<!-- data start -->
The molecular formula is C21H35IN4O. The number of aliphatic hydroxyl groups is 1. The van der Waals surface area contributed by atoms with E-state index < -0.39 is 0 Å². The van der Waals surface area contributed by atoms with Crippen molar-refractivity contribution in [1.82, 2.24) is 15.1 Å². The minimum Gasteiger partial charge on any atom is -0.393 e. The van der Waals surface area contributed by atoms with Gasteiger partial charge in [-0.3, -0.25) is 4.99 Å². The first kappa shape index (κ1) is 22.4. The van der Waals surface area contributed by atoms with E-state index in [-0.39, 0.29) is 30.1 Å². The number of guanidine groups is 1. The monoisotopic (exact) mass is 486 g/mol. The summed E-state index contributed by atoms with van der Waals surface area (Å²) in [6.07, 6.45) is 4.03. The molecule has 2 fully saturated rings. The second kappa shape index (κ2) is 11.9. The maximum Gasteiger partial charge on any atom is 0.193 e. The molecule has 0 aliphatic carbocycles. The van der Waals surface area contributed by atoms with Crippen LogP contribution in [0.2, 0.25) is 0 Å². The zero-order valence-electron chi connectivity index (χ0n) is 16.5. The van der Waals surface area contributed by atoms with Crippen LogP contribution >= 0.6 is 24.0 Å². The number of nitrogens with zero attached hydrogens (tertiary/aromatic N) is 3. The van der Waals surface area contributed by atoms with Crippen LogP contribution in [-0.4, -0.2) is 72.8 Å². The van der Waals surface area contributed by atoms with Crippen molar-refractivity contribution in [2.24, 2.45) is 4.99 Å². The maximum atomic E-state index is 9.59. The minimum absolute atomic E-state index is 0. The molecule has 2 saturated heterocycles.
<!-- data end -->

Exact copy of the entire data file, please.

The molecular formula is C21H35IN4O. The number of aliphatic hydroxyl groups is 1. The van der Waals surface area contributed by atoms with E-state index < -0.39 is 0 Å². The van der Waals surface area contributed by atoms with Crippen molar-refractivity contribution in [1.82, 2.24) is 15.1 Å². The minimum Gasteiger partial charge on any atom is -0.393 e. The van der Waals surface area contributed by atoms with Gasteiger partial charge in [-0.3, -0.25) is 4.99 Å². The first kappa shape index (κ1) is 22.4. The van der Waals surface area contributed by atoms with E-state index in [-0.39, 0.29) is 30.1 Å². The number of guanidine groups is 1. The monoisotopic (exact) mass is 486 g/mol. The summed E-state index contributed by atoms with van der Waals surface area (Å²) in [6.07, 6.45) is 4.03. The molecule has 2 fully saturated rings. The second kappa shape index (κ2) is 11.9. The maximum Gasteiger partial charge on any atom is 0.193 e. The molecule has 0 aliphatic carbocycles. The van der Waals surface area contributed by atoms with Crippen LogP contribution in [0.2, 0.25) is 0 Å². The zero-order valence-electron chi connectivity index (χ0n) is 16.5. The van der Waals surface area contributed by atoms with Crippen LogP contribution >= 0.6 is 24.0 Å². The number of nitrogens with zero attached hydrogens (tertiary/aromatic N) is 3. The van der Waals surface area contributed by atoms with Crippen LogP contribution in [-0.4, -0.2) is 72.8 Å². The van der Waals surface area contributed by atoms with Crippen molar-refractivity contribution in [2.24, 2.45) is 4.99 Å². The maximum atomic E-state index is 9.59. The minimum absolute atomic E-state index is 0. The molecule has 2 saturated heterocycles.